Monday, May 21, 2012

Wonder what Jones Walker clients think about Leviticus?

When Rep. Andy Gipson (R-Braxton) is not attempting to reenact the Babylonian Exile at the state legislature, he serves as Special Counsel for the regional corporate defense firm, Jones Walker.  This rather innocuous fact has taken on greater significance in light of Rep. Gipson's interesting homily on homosexuality.

On its website, Jones Walker provides an index of its "Representative Clients," a list that touts some of the more gay-friendly employers in corporate America.  Take, for example, General Electric Company, an organization that has formed a GLBTA Alliance to "attract, develop, and retain gay, lesbian, bisexual, transgender employees."  You will also find Chevron Corporation, the first major integrated energy company to include sexual orientation in its nondiscriminatory policies and offer domestic partner benefits to its employees.  The list also includes Sodexo, a leading integrated food company that, in 2009, was named one of the top ten employers for the LGBT community by DiversityInc.  This is to say nothing of those companies on the list who have adopted strong anti-discrimination policies like Devon Energy Corp. or Tulane University, a school with an Office of Muticultural Affairs that welcomes members of the LGBT community to campus.  

These companies may be interested to know that one of their lawyers has gone public with a rather different view on equality and such.    

8 comments:

Kingfish said...

So now we are trying to get people fired because of their political views?

Hmmm.... interesting coming from somone defending a killer up in Greenwood.

Cottonmouth said...

That's quite a non sequitur,even for you, James.

Kingfish said...

The fact is, you are trying to create problems for him in his private sector job based upon his religious or political beliefs. Period.

I thought lawyers were supposed to support concepts like freedom of thought, freedom of conscience, that sort of thing. You can't handle losing to him or beating him in the political field. No, you have to go after his job and I write this as someone who opposed him on his two main bills this year.

Justin said...

Does freedom of thought and freedom of conscience apply to bigotry and misinformation? After all, the dude thinks that gays spread disease at a higher rate than heterosexuals.

People have used religion to support their bigotry in the past - i.e. christianity's explicit support of slavery. Why should he be allowed to do it now?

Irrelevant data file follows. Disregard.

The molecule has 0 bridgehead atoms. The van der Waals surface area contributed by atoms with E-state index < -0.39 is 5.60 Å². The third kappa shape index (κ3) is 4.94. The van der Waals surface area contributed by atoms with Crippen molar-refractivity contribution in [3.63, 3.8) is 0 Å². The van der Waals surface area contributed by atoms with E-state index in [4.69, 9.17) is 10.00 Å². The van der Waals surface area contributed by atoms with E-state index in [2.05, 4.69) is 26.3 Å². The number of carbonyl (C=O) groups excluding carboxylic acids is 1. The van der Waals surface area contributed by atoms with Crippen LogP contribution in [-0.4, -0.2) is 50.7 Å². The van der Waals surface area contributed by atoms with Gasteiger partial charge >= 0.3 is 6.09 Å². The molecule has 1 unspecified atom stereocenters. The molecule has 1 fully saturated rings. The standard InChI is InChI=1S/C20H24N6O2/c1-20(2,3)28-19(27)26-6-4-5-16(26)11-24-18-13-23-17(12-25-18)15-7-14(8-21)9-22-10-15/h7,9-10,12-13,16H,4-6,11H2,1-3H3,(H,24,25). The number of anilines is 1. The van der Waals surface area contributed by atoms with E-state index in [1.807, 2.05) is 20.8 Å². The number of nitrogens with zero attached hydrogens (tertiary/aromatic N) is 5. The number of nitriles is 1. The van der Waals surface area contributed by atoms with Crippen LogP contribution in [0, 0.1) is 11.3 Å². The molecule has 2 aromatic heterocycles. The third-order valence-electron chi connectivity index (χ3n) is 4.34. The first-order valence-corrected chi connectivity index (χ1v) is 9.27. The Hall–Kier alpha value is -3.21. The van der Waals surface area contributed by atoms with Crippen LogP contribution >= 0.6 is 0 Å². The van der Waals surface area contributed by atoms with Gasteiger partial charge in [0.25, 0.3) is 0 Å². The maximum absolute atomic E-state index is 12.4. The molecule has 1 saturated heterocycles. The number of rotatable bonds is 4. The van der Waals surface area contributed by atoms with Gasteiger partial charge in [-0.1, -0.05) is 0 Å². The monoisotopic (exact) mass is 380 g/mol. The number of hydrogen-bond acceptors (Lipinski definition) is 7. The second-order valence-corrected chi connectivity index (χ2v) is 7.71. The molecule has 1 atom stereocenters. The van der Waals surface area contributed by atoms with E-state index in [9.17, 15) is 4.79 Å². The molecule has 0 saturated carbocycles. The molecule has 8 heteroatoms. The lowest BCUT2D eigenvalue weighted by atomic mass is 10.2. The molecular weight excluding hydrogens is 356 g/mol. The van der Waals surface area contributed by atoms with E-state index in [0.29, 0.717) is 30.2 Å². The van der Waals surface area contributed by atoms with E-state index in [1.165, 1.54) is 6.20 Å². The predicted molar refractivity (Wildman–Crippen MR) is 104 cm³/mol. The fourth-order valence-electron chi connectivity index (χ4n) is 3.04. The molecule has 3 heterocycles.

He's an at-will employee, I presume. Being punished or fired for being a bigot is capitalism at its best. Freedom of speech and freedom of religion doesn't mean you get a free pass to spout bigotry with no repercussions.

Cottonmouth said...

Rep. Gipson is free to believe whatever he wishes and to shout those beliefs from the roof tops. Heck, I'll even do him the favor of making sure everyone hears him. If his beliefs are incompatible with the stated policies of his emploer's clients and it causes him grief at work, that's his problem, not mine.

You sound a bit like one of the folks who shout "freedom of speech!" anytime someone loses their job for using offensive language over the Wal-mart PA.

yocona said...

"The fact is, you are trying to create problems for him in his private sector job based upon his religious or political beliefs."

Representative Gipson created his own problems when he aired his caustic commentary on Facebook.

Furthermore, his are not "religious or political beliefs." For Gipson--and for many of our state legislators--his religious beliefs ARE his political beliefs.

There is no room for theocracy in democracy. If our elected officials are not smart enough to understand this, then we all need to know about it.

Emma B. said...

Kingfish, I think we'd all agree that Gipson would -- and should -- have been fired in a hot second if he'd written a similar Facebook comment about interracial marriage.

It's not like it's any big surprise that Gipson is morally opposed to homosexuality. Everyone who's heard him talk for more than about 30 seconds could have guessed that, including his employers and colleagues at Jones Walker. But what's happened here is that he deliberately turned his private bigotry into a public scandal, thereby embarrassing the whole state.

Gipson is a lawyer and prominent politician. He has almost certainly had some media training, and the first rule of media training is that you can't be misquoted on the things you don't say. It wasn't like this was something that just slipped out over drinks at Parlor Market, either, or that he made a bad response to a reporter's question. He deliberately took to Facebook to comment on Obama's announcement, apropos of absolutely nothing. This scandal is entirely of his own creation.

He should have known better to begin with, and his subsequent statements have only made the problem worse. If he'd apologized in the beginning, this never would have become a national story. He handled it very badly indeed, and now he has to live with the fallout.

Bottom line, the problem isn't just his bigoted political opinion, but that he was very, very stupid about how, when, and where he chose to express it.

Bill Dees said...

Here's another bottom line: What do you call people, like Gipson, who seek to impose their religious beliefs on everyone by force of law? The Taliban.